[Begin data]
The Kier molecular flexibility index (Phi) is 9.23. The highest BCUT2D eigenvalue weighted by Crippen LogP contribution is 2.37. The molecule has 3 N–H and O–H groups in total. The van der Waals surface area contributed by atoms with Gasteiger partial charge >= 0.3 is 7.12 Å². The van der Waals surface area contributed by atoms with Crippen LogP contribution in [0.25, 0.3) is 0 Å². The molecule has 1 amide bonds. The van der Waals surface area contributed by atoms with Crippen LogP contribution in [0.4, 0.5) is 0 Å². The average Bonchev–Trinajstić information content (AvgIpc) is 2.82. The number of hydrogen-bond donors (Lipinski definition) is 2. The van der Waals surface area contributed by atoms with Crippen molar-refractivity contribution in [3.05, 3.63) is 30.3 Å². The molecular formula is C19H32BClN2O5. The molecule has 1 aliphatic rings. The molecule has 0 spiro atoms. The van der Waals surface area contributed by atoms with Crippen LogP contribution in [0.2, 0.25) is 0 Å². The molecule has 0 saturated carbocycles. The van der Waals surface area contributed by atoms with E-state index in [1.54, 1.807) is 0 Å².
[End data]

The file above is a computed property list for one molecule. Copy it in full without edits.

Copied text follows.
The Kier molecular flexibility index (Phi) is 9.23. The highest BCUT2D eigenvalue weighted by Crippen LogP contribution is 2.37. The molecule has 3 N–H and O–H groups in total. The van der Waals surface area contributed by atoms with Gasteiger partial charge >= 0.3 is 7.12 Å². The van der Waals surface area contributed by atoms with Crippen LogP contribution in [0.25, 0.3) is 0 Å². The molecule has 1 amide bonds. The van der Waals surface area contributed by atoms with Crippen LogP contribution in [0.4, 0.5) is 0 Å². The average Bonchev–Trinajstić information content (AvgIpc) is 2.82. The number of hydrogen-bond donors (Lipinski definition) is 2. The van der Waals surface area contributed by atoms with Crippen molar-refractivity contribution in [3.05, 3.63) is 30.3 Å². The molecular formula is C19H32BClN2O5. The molecule has 1 aliphatic rings. The molecule has 0 spiro atoms. The van der Waals surface area contributed by atoms with Crippen LogP contribution in [0.2, 0.25) is 0 Å². The molecule has 0 saturated carbocycles. The van der Waals surface area contributed by atoms with E-state index in [1.54, 1.807) is 0 Å².